May 31, 2020 — Pentecost Sunday
ACTS 2:1-11; PS 104:1, 24, 29-30, 31, 34; 1 COR 12:3B-7, 12-13; JN 20:19-23
Our Easter celebration reaches its grand finale today as we celebrate the glorious feast of Pentecost. Today, we focus on the role of the Holy Spirit in the life of the Church and in our individual lives.
Throughout our readings today, we see the amazing truth that the Holy Spirit gives us gifts and guidance in a very personal way — and that we are meant to use these gifts to build up the Body of Christ in a way that is unique to each one of us. What a stunning privilege and awesome responsibility. We must rely constantly on the Holy Spirit to guide us in the best use of the gifts, talents and blessings we have been given so that we can fulfill the specific mission to which we have been called.
Our first reading, from the Acts of the Apostles, recalls the dramatic moment when the Holy Spirit was poured out upon the apostles just as Christ had promised. “Suddenly there came from the sky a noise like a strong driving wind, and it filled the entire house in which they were.” Amazing, but there is more. “Then there appeared to them tongues as of fire, which parted and came to rest on each one of them, and they were all filled with the Holy Spirit.” And still more. They “began to speak in different tongues, as the Spirit enabled them to proclaim.”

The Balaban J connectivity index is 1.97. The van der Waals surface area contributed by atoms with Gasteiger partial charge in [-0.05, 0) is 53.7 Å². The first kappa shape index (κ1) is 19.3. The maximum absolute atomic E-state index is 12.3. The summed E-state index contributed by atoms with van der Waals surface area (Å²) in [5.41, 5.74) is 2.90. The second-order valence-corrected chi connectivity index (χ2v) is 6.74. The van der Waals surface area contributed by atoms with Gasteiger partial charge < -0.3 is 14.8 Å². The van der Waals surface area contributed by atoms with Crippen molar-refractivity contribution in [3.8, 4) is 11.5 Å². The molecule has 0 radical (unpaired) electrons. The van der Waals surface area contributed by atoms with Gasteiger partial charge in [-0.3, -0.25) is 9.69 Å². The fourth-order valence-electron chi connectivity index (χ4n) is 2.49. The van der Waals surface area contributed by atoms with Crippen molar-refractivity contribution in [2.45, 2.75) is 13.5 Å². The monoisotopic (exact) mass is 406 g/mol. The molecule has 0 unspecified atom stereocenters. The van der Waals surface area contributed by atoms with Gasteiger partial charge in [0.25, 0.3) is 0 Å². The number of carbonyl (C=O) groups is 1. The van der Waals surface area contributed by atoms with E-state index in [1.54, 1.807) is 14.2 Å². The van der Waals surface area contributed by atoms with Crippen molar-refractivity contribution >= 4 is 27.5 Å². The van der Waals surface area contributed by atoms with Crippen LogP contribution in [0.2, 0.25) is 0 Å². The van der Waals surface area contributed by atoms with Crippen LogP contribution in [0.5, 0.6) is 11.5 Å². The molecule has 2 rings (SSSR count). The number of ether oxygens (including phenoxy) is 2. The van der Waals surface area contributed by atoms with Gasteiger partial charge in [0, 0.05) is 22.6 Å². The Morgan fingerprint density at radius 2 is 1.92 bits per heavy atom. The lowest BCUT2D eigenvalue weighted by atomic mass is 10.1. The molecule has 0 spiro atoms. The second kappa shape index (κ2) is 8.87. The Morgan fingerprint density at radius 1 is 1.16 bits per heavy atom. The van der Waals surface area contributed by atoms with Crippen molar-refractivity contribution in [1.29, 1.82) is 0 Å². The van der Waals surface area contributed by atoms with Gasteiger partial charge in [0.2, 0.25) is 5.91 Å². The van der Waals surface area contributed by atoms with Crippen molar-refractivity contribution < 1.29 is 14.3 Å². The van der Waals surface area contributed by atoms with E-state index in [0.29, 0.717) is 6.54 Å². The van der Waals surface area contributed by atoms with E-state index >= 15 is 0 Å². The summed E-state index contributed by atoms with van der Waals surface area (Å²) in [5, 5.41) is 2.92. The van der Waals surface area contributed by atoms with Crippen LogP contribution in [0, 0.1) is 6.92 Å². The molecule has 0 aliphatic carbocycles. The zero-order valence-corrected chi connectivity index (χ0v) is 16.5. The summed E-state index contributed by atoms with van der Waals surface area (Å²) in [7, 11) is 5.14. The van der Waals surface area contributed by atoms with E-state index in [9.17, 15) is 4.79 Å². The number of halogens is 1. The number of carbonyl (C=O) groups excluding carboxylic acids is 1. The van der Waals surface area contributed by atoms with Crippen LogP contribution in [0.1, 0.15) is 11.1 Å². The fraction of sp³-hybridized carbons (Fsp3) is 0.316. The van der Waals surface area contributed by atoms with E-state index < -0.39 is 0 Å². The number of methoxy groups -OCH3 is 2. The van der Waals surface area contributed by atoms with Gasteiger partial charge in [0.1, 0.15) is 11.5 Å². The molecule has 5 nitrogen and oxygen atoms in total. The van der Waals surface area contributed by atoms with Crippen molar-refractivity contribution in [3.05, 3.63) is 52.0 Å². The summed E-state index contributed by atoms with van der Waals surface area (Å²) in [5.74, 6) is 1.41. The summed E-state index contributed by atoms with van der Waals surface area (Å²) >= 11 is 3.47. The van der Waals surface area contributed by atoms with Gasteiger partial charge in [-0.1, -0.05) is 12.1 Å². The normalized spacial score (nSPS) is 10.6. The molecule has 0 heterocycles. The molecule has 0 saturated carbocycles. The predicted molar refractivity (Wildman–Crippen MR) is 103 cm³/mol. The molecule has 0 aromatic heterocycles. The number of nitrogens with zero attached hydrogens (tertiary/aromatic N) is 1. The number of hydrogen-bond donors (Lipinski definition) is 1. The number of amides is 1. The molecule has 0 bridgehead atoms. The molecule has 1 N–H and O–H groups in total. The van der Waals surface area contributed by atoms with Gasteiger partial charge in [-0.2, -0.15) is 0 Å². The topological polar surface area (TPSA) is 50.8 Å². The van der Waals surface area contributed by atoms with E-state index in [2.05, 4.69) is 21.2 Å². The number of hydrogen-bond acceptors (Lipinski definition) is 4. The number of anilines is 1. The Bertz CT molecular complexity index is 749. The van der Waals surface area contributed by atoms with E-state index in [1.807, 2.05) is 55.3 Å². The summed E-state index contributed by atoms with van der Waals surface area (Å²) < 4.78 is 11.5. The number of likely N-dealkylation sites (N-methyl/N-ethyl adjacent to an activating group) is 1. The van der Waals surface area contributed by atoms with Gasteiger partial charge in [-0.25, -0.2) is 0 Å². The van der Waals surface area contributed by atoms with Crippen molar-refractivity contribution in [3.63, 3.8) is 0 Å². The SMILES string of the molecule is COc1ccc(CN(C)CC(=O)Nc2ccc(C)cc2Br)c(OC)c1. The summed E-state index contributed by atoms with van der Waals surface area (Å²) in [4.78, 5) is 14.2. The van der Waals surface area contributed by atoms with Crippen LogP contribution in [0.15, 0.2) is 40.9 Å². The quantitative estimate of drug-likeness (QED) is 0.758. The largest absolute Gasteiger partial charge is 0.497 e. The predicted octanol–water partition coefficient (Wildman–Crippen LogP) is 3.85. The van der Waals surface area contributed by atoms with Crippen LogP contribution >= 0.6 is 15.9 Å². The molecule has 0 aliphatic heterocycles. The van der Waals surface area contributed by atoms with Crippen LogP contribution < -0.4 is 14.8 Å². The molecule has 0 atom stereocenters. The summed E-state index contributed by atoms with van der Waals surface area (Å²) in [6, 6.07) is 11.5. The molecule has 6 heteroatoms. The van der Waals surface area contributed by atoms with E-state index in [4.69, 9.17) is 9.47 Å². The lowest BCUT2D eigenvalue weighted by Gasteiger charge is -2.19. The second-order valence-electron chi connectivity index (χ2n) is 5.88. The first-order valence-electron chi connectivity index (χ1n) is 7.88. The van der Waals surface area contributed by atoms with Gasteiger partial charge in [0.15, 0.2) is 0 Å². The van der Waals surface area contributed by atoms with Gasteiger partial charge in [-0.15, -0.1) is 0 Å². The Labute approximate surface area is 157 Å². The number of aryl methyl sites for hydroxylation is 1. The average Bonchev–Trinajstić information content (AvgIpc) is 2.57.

Notice how personal and individual is this outpouring of the Spirit. The Spirit filled the entire house where they were gathered, yet also came to each one of them separately, as individuals (the tongues of fire parted and rested on each one of them). And not only that, the Spirit empowered each of them in a unique way (they began to speak in different tongues). This personalized way of “gifting” the apostles allowed them each to reach different people, sharing with them the “mighty acts of God.”
This is the same way the Holy Spirit operates today. He gives each of us a unique combination of gifts, and empowers each of us to speak in different “tongues” so that, together, every person can be offered the saving message of the Gospel in a way that is meaningful to them. (Have you ever been amazed at how some can be so creative and energetic with the little ones in the nursery or the teens in the youth group? And others so compassionate with our elderly or infirm parishioners? It is because the Holy Spirit has made us fluent in different “tongues.”)
Our second reading, from the letter to the Corinthians, illustrates the beautiful way the Spirit weaves together His personal gifts to each us for the good of all. “To each individual the manifestation of the Spirit is given for some benefit.” Embracing the stewardship way of life means that we allow the Holy Spirit to guide us in the best use of the unique gifts He has given to each of us, to accomplish the particular mission entrusted to us.
Jesus gives us this mission in our Gospel passage from John. “As the Father has sent me, so I send you.” We are called to be Christ’s hands and feet to all those He places in our path. But we must not let this responsibility overwhelm us. Jesus Himself tells us so. Actually, He tells us twice in this passage: “Peace be with you.”
As this Easter season comes to a close, let us be at peace. And let us resolve to lean on the Holy Spirit more and more as our guide through the stewardship way of life.